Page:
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Equinox And Supermoon This Week

| March 18, 2019 @ 9:32 pm

The Sun is directly over the equator during the equinoxes (right)

The March equinox arrives on Wednesday marking the beginning of astronomical spring in the northern hemisphere. Since this is measured by Earth’s trip around the Sun, it occurs at the same instant in all timezones, 21:58 UTC or 4:58 p.m. CDT. This is when the Sun is directly over the equator. That sub solar point continues moving northward until it is directly above the tropic of Cancer at the June solstice.

Completely unrelated to the coming equinox, the Moon reaches perigee or the closest point in its orbit to Earth on Tuesday March 19 when it is just 359,381 km away. It will be fully unlimited on Thursday the 21st having only receded by a little more than a thousand miles. That’s good enough for government work and a super moon.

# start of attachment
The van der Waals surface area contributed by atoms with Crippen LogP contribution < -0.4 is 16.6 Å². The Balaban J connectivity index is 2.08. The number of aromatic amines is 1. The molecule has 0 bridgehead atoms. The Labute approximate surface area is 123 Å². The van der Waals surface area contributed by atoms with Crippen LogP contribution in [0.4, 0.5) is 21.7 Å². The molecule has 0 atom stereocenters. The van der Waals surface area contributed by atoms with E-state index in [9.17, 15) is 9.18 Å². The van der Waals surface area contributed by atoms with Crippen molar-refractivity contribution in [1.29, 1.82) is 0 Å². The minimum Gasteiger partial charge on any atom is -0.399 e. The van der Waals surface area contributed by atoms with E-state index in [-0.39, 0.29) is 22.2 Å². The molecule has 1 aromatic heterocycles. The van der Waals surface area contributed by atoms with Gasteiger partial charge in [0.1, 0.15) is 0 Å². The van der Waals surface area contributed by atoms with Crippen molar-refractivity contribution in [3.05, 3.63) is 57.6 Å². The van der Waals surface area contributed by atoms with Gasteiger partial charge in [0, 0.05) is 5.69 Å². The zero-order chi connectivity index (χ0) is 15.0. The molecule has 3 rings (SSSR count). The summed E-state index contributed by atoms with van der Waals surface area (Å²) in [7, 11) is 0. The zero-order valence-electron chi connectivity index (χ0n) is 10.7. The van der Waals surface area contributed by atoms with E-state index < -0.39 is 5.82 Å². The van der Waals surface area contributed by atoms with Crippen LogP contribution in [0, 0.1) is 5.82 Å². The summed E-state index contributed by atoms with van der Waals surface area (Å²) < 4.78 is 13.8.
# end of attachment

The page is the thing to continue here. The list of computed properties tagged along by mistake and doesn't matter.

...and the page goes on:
This doesn’t happen every month because the moon’s orbital period, aka anomalistic month, is 27.55 days while the time it takes to go from full moon to full moon, aka synodic month, is 29.53 days.

You might not see March’s full moon on the list of super moons because there is little agreement on what defines a supermoon. Some definitions are based on distance, others are based on time since or until perigee. There’s not much scientific about it anyway, the term was invented by an astrologer writing for one of the horoscope magazines you might find at the supermarket checkout anyway.

Just go out and enjoy the big beautiful Moon, especially near moon rise or set when it will look its biggest.

Category: ALL POSTS, Spacey Stuff

About the Author ()

Tony Rice is a NASA/JPL Solar System Ambassador and the voice and brains behinds the weekly Astronomy Report on the WeatherBrains podcast. He grew up in Southern California where he watched the Space Shuttles being build and landed nearby and was hooked. Tony brings weather and space together to communicate the excitement of space exploration and promote a greater appreciation for Earth sciences.

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